This week, the world commemorated International Fact-checking Day. The day is promoted by the International Fact-Checking Network in partnership with fact-checking organizations around the world.

The Centre for Democracy and Development is dedicated to helping reduce the increasing spread of misinformation across the sub-region and has continued to track misinformation from when the Ebola crisis hit Africa to the current day. Battling misinformation in times of national crisis has become a pattern that has emerged in have Nigeria and can be correspondingly deadly.

Why Does Fake News Easily Spread in Nigeria?

Our research has shown that that the spread of misinformation in Nigeria can be attributed to weak institutions, a long history of low trust in government, low social capital, elite division, and low government responsiveness. 

These leave the country especially vulnerable to the essential challenge posed by any national crisis. The distrust in government also means that citizens are more likely to seek alternative solutions rather than look to the government to provide them. Misinformation propagates more rapidly in such an environment.

Disinformation and misinformation have continued to spread despite efforts by many organisations to counter its dissemination across social media and at the community level.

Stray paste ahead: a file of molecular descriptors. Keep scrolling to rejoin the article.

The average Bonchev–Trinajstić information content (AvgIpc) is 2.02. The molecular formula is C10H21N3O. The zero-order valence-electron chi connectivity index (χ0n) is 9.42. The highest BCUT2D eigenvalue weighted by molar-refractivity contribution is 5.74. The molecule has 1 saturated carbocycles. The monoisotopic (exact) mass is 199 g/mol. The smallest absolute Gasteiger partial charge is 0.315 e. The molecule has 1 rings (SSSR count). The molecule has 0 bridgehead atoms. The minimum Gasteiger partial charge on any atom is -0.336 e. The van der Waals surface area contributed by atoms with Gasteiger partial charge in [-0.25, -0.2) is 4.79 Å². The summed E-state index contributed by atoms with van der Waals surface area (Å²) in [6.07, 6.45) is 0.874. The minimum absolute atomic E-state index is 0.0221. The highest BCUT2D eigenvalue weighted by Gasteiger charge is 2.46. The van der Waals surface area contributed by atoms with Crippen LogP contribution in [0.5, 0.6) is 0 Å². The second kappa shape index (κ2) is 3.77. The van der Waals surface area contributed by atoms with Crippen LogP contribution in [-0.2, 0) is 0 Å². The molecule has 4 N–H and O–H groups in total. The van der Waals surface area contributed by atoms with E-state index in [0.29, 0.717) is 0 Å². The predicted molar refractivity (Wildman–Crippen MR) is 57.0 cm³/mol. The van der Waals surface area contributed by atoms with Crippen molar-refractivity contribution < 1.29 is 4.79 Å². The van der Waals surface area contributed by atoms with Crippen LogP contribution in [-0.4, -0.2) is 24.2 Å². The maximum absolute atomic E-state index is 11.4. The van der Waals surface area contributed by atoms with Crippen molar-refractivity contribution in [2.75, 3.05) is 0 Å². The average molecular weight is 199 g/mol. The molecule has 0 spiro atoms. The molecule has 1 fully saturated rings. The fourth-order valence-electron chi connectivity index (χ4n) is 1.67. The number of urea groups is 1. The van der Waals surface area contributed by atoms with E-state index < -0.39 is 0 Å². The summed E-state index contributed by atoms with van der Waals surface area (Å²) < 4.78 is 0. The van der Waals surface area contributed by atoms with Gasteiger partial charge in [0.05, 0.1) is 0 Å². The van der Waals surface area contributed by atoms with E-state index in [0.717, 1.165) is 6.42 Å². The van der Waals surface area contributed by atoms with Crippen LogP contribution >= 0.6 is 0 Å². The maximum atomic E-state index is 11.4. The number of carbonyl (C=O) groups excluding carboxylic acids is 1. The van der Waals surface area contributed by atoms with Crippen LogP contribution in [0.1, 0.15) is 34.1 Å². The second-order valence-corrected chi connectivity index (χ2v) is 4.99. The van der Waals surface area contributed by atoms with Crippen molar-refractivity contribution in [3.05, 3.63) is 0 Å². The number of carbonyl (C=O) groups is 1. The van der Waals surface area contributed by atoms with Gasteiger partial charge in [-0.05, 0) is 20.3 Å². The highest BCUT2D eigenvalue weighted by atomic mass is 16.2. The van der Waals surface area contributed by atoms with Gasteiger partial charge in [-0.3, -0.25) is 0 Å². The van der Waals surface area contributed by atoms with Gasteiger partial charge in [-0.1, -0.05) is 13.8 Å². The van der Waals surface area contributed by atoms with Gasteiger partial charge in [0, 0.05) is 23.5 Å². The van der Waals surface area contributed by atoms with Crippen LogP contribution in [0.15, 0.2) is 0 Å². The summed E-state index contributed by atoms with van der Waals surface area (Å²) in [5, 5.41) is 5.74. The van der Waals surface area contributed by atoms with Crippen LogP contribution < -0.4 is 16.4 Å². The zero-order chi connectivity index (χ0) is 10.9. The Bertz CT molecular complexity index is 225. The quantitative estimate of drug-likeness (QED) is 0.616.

While the outbreak of the Coronavirus pandemic did not make things easy, the advent of vaccines from various companies skyrocketed the proliferation of false claims and narratives on the disease, its spread and the vaccination against COVID-19.

In the past week, there has been an increase in cross border narratives – mostly championed by people of great influence – on the use and administration of the new COVID-19 vaccine. Some of the influential people used to push these narratives and misconceptions about the COVID-19 vaccine included politicians, social media influencers and religious leaders.

In a twist of fate, some of the influential individuals who had peddled false narratives and claims on the COVID-19 vaccine and describing it as the mark of the beast or anti-Christ have joined the first batch of receivers of the vaccine.

However, the concern remains; the possibility of reaching out to all those who have been led astray by the false claims peddled by these influential people.


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